Longitudinal study of infection with Borrelia burgdorferi in a population of Peromyscus leucopus at a Lyme disease-enzootic site in Maryland.

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  • 1 Department of Molecular Microbiology and Immunology, Johns Hopkins University School of Hygiene and Public Health, Baltimore, Maryland 21205, USA.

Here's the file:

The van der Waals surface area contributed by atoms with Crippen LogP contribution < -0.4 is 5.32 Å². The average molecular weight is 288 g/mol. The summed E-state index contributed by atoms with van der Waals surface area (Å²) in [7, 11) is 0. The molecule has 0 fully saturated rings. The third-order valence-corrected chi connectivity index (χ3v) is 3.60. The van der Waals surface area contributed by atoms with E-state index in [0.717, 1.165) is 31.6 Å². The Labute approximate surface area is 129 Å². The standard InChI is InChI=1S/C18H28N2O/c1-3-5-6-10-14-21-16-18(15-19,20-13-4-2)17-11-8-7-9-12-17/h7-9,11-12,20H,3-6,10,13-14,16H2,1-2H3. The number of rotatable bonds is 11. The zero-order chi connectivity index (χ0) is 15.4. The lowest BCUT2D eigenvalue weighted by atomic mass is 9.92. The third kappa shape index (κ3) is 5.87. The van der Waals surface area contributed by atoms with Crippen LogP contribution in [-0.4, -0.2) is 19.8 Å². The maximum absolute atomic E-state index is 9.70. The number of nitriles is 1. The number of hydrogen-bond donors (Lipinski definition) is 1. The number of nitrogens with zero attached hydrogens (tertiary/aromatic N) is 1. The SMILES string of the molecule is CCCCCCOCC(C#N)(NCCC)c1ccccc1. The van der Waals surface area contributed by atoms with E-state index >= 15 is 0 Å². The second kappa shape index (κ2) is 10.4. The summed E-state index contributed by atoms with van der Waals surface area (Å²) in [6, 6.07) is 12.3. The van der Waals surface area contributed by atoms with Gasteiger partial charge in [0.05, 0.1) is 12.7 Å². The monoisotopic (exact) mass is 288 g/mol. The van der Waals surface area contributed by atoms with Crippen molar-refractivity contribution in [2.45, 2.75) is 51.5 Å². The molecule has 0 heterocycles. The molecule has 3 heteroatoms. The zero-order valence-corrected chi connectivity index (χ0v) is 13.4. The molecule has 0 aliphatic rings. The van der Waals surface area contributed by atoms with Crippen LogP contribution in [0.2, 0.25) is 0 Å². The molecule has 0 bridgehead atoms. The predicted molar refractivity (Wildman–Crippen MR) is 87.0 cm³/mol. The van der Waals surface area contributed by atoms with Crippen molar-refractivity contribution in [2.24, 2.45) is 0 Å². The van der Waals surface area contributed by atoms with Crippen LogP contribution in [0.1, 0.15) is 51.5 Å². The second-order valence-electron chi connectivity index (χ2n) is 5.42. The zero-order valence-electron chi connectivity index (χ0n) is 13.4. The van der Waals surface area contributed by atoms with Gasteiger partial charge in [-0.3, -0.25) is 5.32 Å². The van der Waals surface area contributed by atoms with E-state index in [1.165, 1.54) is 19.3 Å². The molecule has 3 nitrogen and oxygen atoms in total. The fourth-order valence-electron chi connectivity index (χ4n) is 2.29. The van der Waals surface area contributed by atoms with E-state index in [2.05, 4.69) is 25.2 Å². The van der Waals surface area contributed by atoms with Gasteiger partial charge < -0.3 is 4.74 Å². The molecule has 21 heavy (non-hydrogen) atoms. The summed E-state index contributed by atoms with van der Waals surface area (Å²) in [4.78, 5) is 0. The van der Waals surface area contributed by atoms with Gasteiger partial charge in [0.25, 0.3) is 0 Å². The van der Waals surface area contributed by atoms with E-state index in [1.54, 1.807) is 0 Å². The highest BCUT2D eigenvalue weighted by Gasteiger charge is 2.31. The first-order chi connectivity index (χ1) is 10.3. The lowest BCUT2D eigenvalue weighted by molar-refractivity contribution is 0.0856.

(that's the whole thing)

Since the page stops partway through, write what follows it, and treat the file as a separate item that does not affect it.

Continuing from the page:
The maintenance of Borrelia burgdorferi in a population of Peromyscus leucopus was investigated from 202 mark and recapture mice and 61 mice that were removed from a site in Baltimore County, Maryland. Borrelia burgdorferi infection was detected by culture and polymerase chain reaction (PCR) of ear tissue, and exposure to the spirochete was quantified by serology. Overall prevalence of B. burgdorferi, as determined by culture and PCR of ear tissue at first capture, was 25% in the longitudinal sample and 42% in the cross-sectional sample. Significantly more juvenile mice were captured in the longitudinal sample (18%) than in the cross-sectional sample (0%). Among 36 captured juvenile mice, only one was infected with B. burgdorferi; this contributed to a significant trend for infection with B. burgdorferi with age. Recovery from infection with B. burgdorferi was not detected among 77 mice followed for an average of 160 days. The incidence rate of infection with B. burgdorferi was 10 times greater in mice captured during two periods of high risk of exposure to nymphal Ixodes scapularis ticks compared with a period of low risk. Maintenance of B. burgdorferi in this population was dependent on indirect transmission of the organism from infected ticks to susceptible mice and development of chronic infection with the spirochete, which had no measurable effect on the survival of infected mice.